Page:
Ohio, Pa. to target truck accidents
HUBBARD TOWNSHIP – With smiles and a handshake, state troopers from Ohio and Pennsylvania met at the border Wednesday morning to kick off a collaborative effort they said will focus on preventing commercial vehicle crashes along Interstate 80.
Ohio State Highway Patrol Lt. Marvin Hill said the patrol and Pennsylvania State Police each have commercial enforcement sections that will work side-by-side to identify obvious violations and enforce laws pertaining to commercial vehicles as part of a Commercial Safety-Enforcement Detail.
“We both have east and westbound traffic that crosses the border all the time. At one point, they will see the same vehicles we see and we will see the same vehicles they see,” Hill said.
PSP Cpl. James Willochell said two major areas of concern are speeding and vehicles following each other too closely.
“Commercial motor vehicles weigh up to and over 80,000 pounds,” Willochell said. ”If they’re not obeying traffic laws, they can cause some serious damage if they happen to crash. So, we’re out here for their safety and all motorists’ safety.”
Troopers said that moving at 65 mph, vehicles travel approximately 95 feet a second. In three seconds, a vehicle travels almost the length of a football field. With the three-quarters of a second that it takes to perceive a hazard and another three-quarters of a second to react, the vehicle would cover 142 feet before brakes were applied.
There is no time for drivers to stop before rear-ending vehicles that they are following too closely, troopers said.
In Ohio, the Motor Carrier Enforcement Unit’s primary function is to ensure the safe operation of commercial motor vehicles within the state. Hill said the goal is achieved through education and enforcement of the Federal Motor Carrier Safety Regulations and PUCO Safety Rules.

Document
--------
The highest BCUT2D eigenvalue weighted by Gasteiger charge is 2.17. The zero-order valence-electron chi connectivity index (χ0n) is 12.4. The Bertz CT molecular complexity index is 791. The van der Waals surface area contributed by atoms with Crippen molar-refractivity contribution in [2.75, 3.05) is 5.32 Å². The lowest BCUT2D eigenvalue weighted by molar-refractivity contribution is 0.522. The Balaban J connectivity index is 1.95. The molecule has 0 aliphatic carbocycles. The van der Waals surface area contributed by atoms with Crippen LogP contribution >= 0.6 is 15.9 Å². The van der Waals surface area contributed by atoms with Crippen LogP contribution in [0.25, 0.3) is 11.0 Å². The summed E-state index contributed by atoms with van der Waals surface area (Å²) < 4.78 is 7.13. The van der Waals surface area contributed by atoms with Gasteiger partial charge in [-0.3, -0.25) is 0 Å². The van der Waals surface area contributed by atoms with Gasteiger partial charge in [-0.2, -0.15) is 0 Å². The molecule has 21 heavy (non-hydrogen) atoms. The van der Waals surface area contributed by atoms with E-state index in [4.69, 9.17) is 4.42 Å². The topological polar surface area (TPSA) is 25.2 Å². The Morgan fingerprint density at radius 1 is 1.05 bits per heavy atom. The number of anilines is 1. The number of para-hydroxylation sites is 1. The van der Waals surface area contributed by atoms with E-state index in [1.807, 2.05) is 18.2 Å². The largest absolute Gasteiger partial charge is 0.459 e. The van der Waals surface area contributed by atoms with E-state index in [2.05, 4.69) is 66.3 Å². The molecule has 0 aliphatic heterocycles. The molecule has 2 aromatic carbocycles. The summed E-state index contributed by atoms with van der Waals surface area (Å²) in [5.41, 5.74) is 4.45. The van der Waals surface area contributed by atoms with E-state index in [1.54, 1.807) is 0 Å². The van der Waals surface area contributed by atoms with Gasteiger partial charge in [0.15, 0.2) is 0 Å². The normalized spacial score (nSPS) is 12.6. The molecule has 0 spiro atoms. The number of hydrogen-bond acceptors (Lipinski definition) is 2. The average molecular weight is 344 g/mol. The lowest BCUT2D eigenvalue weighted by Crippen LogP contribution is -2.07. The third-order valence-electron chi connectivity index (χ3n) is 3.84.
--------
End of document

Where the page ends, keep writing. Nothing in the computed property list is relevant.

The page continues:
Commercial motor vehicle troopers and motor carrier enforcement inspectors conduct inspections of the vehicles. The unit is also responsible for enforcing size and weight laws related to commercial vehicles.
“We will also be working together. We are all federally certified. We all have the same responsibilities as far as commercial safety and enforcing commercial violations. Basically, we’re teaming up,” Hill said.
Hill and Willochell explained that the Commercial Safety-Enforcement Detail will be incorporated into regular schedules, so it will not cost either side additional money, such as for overtime.
Hill said similar partnerships have been forged in the past between the two states. He said the success of the program will be marked by fewer crashes.
“It’s the right time right now to get started. This time of year we know warmer weather is on its way, which increases traffic. With more traffic we generally see more crashes. A big part of this is education, awareness and enforcement.
”The big part for commercial drivers, all motorists, is to obey the laws. Don’t violate them and drive safely,” Hill said.